We light our table candle and sing our thanksgiving.  Rituals that mark the time and ground the day.

We might take an evening stroll after dinner or have a family movie night.  We might play outside and catch fireflies or snuggle on the couch and watch a kid talent show.  Sometimes, we have car races or when I am really brave~ we paint.


And after the fun our bedtime ritual begins.

The tub fills with lavender bubbles.  Way too much water makes its way out of the bathtub and then we end with towel swaddled clean skin and yummy smelling shampoo heads.  We cuddle and get in cozy jammies.  We read and tuck in.

James pulls out his seek n’ finds and Ara her novel.  I pull the laptop out and settle down to write or read or, in this season, bounce a fussy baby who doesn’t like evening much.  James and Ara have recently taken an interest in giving massages with the body oils I am trialing and perfecting for my company.  I like their newest interest :).  I happily volunteer to be the recipient.

And then they reluctantly head towards their covers and I gratefully and exhaustedly welcome mine.  I shut my eyes and, of course, am met with infant cries.  So I pull her close and we drift off to sleep.  Just to start again in about 6 hours.

Some days it seems to drag out forever and others fly by like a dream and I realize like anything else, it all depends on my frame of mind. So today, I choose joy and I choose to be present and I choose to be thankful.

A Walk To Awaken

There is something about taking a walk through the woods that summons thoughts of childhood. Is there anything more magical than stumbling upon a door in the side of a hill overgrown with ivy, or a long deserted cabin nestled amidst a grove of cedars?


When I was a young girl, I used to search out groupings of evergreens where I would set up my home. The first task was to sweep the dirt floor and define the “walls” with old sheets and blankets. There was the typical set of domestic tools to accomplish my tasks: an old chipped mug, an apron, and several bowls and plates for baking lovely earth pies. Of course while the pies were baking I had quite a selection of well-loved books that I would bring for stealing away to my second story- high up in the sap covered limbs of my enchanted world.


Now older, I have a home of my own in which I am blessed to live out the continuation of those childhood fantasies. I no longer feel the need to play house in the woods of my dreams; however, there is still magic to be held in the woods for me these days. As I watch my children create worlds of their own making in places where I once did the same, I relive the wonder through them. After reading to them countless editions of Beatrix Potter’s whimsical works, I half expect Squirrel Nutkin to join us on our romps or Miss Tiggiewinkle to appear in the grove to collect my children’s play laundry. As we pass that door in the side of the hill, I imagine that I smell the “singey” scent of her ironing Tom Titmouse’s little dicky shirtfronts.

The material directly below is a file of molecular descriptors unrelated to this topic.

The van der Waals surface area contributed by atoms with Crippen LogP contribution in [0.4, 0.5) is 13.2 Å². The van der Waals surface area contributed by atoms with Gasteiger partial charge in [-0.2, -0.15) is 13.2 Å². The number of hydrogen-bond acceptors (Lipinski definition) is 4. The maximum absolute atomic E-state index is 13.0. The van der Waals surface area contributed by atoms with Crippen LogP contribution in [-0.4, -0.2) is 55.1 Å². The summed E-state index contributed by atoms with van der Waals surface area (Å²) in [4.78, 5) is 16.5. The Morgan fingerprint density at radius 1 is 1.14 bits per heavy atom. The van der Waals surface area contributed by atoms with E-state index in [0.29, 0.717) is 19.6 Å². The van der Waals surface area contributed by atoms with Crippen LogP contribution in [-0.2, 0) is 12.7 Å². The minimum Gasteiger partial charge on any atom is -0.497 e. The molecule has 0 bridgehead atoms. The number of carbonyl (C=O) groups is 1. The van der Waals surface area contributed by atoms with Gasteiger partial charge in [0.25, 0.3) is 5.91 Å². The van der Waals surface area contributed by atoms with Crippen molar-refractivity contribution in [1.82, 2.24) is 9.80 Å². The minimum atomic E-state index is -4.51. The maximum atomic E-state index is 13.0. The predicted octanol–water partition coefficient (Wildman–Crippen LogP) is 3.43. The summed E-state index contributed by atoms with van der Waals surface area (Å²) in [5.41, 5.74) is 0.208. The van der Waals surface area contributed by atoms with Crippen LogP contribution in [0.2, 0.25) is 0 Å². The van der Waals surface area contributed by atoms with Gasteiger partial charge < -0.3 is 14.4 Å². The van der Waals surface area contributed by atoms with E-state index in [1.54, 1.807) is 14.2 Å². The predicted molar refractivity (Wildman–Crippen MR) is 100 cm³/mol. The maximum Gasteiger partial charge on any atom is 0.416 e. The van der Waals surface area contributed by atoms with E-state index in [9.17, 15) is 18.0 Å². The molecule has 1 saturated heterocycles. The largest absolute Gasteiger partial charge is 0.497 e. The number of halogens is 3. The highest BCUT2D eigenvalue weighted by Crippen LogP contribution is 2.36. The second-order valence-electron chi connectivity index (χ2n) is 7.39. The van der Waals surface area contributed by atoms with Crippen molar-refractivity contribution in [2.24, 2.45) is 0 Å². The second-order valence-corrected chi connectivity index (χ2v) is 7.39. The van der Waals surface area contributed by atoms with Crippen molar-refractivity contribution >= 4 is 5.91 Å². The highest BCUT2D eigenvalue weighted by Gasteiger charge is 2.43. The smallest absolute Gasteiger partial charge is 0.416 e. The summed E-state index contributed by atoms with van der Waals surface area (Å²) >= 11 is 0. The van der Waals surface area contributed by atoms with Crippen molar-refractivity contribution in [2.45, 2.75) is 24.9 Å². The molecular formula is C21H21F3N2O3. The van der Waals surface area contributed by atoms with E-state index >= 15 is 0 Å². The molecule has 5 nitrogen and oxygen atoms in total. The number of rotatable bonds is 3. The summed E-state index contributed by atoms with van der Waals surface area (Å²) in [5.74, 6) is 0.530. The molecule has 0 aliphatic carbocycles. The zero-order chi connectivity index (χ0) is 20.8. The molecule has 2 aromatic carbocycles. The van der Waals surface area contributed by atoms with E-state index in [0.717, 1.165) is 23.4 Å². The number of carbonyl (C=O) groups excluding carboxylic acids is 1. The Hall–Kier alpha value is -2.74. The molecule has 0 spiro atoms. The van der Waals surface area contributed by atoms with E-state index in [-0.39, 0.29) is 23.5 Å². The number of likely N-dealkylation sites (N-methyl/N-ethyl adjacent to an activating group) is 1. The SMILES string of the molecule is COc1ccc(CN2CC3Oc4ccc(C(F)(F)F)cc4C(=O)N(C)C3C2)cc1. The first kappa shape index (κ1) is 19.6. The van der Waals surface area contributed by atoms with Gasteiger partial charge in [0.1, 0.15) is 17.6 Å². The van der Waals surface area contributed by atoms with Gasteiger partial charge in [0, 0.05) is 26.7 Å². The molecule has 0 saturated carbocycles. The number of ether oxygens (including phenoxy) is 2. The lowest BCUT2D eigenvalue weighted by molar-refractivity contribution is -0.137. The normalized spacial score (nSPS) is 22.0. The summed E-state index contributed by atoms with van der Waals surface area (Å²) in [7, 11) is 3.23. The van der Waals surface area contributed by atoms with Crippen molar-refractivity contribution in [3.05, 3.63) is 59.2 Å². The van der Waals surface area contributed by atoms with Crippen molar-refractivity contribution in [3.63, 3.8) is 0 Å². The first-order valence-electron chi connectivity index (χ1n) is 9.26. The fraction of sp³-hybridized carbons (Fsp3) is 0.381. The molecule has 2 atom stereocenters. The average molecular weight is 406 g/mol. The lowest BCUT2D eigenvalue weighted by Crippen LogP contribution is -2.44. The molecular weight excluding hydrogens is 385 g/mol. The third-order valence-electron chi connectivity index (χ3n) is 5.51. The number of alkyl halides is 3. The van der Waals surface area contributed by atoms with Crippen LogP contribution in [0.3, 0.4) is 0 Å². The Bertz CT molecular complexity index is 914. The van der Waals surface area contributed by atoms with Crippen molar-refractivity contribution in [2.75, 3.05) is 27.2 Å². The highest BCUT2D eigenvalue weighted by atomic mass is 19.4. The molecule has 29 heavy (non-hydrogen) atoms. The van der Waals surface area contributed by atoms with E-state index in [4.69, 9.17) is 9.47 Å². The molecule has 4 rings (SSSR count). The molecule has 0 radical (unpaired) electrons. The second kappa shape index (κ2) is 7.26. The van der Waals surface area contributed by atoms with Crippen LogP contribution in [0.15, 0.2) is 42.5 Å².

There is a special awareness that occurs in the woods for the young and not-so-young alike.   The stillness there centers our thoughts, directing them swiftly towards reflection or creation. The atmosphere lends easily to remembering the past, grounding us in the present and inspiring us for the future.

As much as I can appreciate such quiet self-reflection, I believe the best part of immersing ourselves in nature is when our thoughts shift from our lives to something outside of ourselves. We are stilled to hear God speak, to stand in awe of the intricate lives of all that is growing and breathing around us. The ants diligently work underneath ceilings of crisp leaves. The birds compose achingly sweet melodies, mostly unnoticed by human ears.


If you look hard enough, perhaps you too will find yourself noticing little Jenny Wren and her wine stained tablecloth; and was it your imagination or did that bunny that just crossed your path seem to be collecting lavender for old Mrs. Rabbit’s special tobacco blend? Perhaps, you have also noticed the puddle ducks, head down in the pond, searching for the kitten’s pinafores and tuckers?